Search tips
Search criteria

Results 1-25 (64)

Clipboard (0)

Select a Filter Below

more »
Year of Publication
more »
Document Types
1.  Verbal Prompting To Improve Everyday Cognition in MCI and Unimpaired Older Adults 
Neuropsychology  2013;28(1):123-134.
This study investigated the effect of verbal prompting on elders’ 10-year longitudinal change in everyday cognition. Differential effects of prompting associated with impaired cognitive status were also examined.
At baseline, 2,802 participants (mean age=73.6 years, mean education=13.5 years) from the ACTIVE clinical trial were classified as unimpaired, having amnestic mild cognitive impairment (MCI) or non-amnestic MCI based on psychometric algorithm. Participants were given the Observed Tasks of Daily Living (OTDL; a behavioral measure with tasks involving medication management/finances/telephone use) at baseline and at 1-, 2-, 3-, 5-, and 10-year follow-ups. When participants said “I don’t know” or did not respond to an item, they received a standardized verbal prompt. At each occasion, Unprompted (sum of items correct without prompting) and Prompted (sum of items correct including both prompted and unprompted) scores were derived for each participant. Multi-level modeling, adjusting for demographics/health/training group, was used to determine the trajectories of OTDL performance.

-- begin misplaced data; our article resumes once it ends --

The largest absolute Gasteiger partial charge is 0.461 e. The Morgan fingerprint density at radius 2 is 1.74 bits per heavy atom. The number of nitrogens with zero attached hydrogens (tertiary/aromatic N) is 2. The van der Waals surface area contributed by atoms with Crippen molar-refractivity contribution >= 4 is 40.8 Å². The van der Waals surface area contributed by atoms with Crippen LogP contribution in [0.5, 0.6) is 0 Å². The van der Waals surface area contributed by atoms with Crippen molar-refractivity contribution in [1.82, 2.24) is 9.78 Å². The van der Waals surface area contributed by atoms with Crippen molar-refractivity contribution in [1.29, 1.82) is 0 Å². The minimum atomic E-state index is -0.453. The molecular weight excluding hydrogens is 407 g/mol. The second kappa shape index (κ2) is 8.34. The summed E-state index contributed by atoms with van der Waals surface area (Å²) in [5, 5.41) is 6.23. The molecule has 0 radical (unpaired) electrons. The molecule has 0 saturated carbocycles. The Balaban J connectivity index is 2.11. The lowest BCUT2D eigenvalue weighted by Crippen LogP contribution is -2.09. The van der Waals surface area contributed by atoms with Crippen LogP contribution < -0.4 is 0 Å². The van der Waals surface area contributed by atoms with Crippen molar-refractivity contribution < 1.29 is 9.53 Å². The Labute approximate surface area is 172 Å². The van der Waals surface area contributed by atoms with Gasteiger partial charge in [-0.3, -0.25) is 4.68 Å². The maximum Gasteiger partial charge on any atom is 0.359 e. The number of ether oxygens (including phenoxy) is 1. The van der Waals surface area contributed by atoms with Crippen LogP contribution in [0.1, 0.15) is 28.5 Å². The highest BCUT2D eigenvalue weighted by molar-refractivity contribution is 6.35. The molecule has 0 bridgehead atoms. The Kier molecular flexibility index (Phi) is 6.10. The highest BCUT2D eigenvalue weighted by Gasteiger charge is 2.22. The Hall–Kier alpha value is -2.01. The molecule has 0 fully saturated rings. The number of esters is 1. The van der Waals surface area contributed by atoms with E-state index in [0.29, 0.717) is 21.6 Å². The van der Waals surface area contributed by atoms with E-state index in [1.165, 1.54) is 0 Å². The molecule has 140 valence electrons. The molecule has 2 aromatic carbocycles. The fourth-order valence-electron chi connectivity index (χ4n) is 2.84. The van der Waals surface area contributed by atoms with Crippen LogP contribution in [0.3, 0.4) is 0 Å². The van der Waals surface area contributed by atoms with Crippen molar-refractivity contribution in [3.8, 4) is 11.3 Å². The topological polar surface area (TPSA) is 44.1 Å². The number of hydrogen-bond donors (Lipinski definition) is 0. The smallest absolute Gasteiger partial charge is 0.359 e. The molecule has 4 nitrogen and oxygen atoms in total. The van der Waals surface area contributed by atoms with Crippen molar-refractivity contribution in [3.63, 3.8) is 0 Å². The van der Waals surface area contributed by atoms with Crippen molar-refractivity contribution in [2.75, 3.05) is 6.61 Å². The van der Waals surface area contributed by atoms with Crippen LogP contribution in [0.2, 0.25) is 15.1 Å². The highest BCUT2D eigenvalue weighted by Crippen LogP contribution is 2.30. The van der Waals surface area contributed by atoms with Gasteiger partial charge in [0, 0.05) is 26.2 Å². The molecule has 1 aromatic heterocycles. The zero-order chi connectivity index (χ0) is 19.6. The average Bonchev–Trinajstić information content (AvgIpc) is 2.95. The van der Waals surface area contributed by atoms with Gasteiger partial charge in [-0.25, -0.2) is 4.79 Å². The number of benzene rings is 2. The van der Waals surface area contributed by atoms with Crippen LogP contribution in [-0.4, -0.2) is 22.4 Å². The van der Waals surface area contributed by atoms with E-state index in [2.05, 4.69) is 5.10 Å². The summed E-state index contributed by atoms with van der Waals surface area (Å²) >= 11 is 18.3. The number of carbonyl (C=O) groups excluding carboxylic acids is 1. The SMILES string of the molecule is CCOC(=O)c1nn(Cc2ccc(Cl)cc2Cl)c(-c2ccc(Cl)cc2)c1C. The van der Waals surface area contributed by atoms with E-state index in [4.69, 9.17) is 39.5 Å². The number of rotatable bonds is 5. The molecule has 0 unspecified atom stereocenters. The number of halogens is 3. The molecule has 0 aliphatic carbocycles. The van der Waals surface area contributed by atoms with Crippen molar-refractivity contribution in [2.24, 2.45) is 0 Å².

In general, persons with MCI performed at lower levels than those who were unimpaired (amnestic
Very simple prompting appears to enhance and maintain performance on a task of everyday cognition over 10 years for both unimpaired and mildly-impaired older adults.
PMCID: PMC3935329  PMID: 24219613
everyday cognition; verbal prompting; cognitive impairment; cognitive aging; longitudinal follow-up
Experimental aging research  2014;40(2):140-163.
The method of loci (MoL) is a complex visuospatial mnemonic strategy. Previous research suggests older adults could potentially benefit from using the MoL, but that it is too attentionally demanding for them to use in practice. We evaluated the hypotheses that training can increase the use of MoL, and that MoL use is associated with better memory.
We analyzed skip patterns on response forms for the Auditory Verbal Learning Test (AVLT) in the Advanced Cognitive Training for Independent and Vital Elderly (ACTIVE, n=1,401) trial using 5 years of longitudinal follow-up.
At baseline, 2% of participants skipped spaces. Fewer than 2% of control participants skipped spaces at any visit across 5 years, but 25% of memory-trained participants, taught the MoL, did so. Participants who skipped spaces used more serial clustering, a hallmark of the MoL (p<0.001). Trained participants who skipped spaces showed greater memory improvement after training than memory-trained participants who did not skip spaces (Cohen's d=0.84, P=0.007), and did not differ in the subsequent rate of long-term memory decline through up to 5 years of follow-up.